Trees are important, but not all trees are the same! Maybe you've heard of deciduous and coniferous trees, but did you know that there are other types too?
A deciduous tree drops its leaves every year. A lot of trees you have seen before are deciduous, and these are the ones that change colours in the fall. Examples of native deciduous trees in Alberta are trembling aspen and balsam poplar. Trembling aspen has small roundish leaves that flutter in the wind. Balsam poplar has longer leaves that are more pointed at the end.
What's the opposite of a deciduous tree? Were you going to say coniferous? It's actually an evergreen tree! Evergreen trees keep their leaves all year, and deciduous trees lose their leaves each year. Examples of native evergreen trees in Alberta are Jack pine, lodgepole pine, white spruce and black spruce.
So what does coniferous mean? That's a tree (or sometimes a shrub) that reproduces by cones and usually has needles. And what's the opposite of coniferous? Why that's flowering of course! A tree that grows flowers is called a flowering plant.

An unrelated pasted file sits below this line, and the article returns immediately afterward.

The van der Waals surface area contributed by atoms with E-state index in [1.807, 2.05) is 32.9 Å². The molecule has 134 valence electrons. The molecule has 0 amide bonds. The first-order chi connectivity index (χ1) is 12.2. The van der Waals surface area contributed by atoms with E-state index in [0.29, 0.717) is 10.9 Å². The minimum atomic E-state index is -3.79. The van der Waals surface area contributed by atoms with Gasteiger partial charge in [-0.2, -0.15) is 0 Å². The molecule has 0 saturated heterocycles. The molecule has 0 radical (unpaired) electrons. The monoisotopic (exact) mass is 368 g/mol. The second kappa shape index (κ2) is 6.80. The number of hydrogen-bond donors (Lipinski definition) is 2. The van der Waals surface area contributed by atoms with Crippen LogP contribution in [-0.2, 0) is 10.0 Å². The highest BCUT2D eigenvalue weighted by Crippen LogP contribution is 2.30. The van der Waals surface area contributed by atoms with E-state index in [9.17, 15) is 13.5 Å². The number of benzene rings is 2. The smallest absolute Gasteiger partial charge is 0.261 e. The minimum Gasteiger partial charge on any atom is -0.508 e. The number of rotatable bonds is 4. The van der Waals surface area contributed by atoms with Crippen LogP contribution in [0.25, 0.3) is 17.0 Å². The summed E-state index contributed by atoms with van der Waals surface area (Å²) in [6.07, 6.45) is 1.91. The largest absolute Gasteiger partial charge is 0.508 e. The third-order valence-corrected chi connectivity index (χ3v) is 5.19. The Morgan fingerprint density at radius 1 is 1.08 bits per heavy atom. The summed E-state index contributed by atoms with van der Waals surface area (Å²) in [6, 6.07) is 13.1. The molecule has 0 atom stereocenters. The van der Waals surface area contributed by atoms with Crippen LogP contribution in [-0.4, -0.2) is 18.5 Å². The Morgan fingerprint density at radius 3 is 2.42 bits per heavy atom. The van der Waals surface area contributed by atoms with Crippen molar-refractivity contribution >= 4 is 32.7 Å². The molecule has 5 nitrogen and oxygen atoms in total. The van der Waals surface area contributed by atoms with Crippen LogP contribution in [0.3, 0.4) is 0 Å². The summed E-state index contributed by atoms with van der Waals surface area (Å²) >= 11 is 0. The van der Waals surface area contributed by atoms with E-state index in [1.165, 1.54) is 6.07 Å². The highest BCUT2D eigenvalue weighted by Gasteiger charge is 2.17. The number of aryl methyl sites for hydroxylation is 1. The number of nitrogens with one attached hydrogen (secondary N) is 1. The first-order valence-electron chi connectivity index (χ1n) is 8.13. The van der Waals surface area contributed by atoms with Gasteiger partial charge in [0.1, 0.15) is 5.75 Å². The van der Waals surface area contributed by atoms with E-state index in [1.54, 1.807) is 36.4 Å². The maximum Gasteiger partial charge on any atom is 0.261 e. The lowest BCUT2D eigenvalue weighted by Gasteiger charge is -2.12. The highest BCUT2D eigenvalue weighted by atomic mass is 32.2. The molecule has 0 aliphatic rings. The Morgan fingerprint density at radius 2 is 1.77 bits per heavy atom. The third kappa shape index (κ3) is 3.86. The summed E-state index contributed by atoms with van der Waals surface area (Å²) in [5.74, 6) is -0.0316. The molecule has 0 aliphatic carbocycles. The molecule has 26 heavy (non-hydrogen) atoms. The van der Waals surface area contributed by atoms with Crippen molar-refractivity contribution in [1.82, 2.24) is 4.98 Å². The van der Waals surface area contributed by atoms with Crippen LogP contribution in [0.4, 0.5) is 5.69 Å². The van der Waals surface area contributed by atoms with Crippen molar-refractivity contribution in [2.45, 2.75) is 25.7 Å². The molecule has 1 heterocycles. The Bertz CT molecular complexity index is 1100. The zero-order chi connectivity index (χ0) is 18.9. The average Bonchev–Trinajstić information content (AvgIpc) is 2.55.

To make it even more confusing, there are some evergreen plants that are flowering, and some deciduous trees that are coniferous. A tamarack or larch tree grows cones and has needles, but it drops these each year. Magnolia trees, which grow in Asia, South America and other parts of the world, have flowers but some of them keep their big green leaves all year long.
Aren't trees terrific?
Thanks to Carissa Wasyliw for helping with this blog post.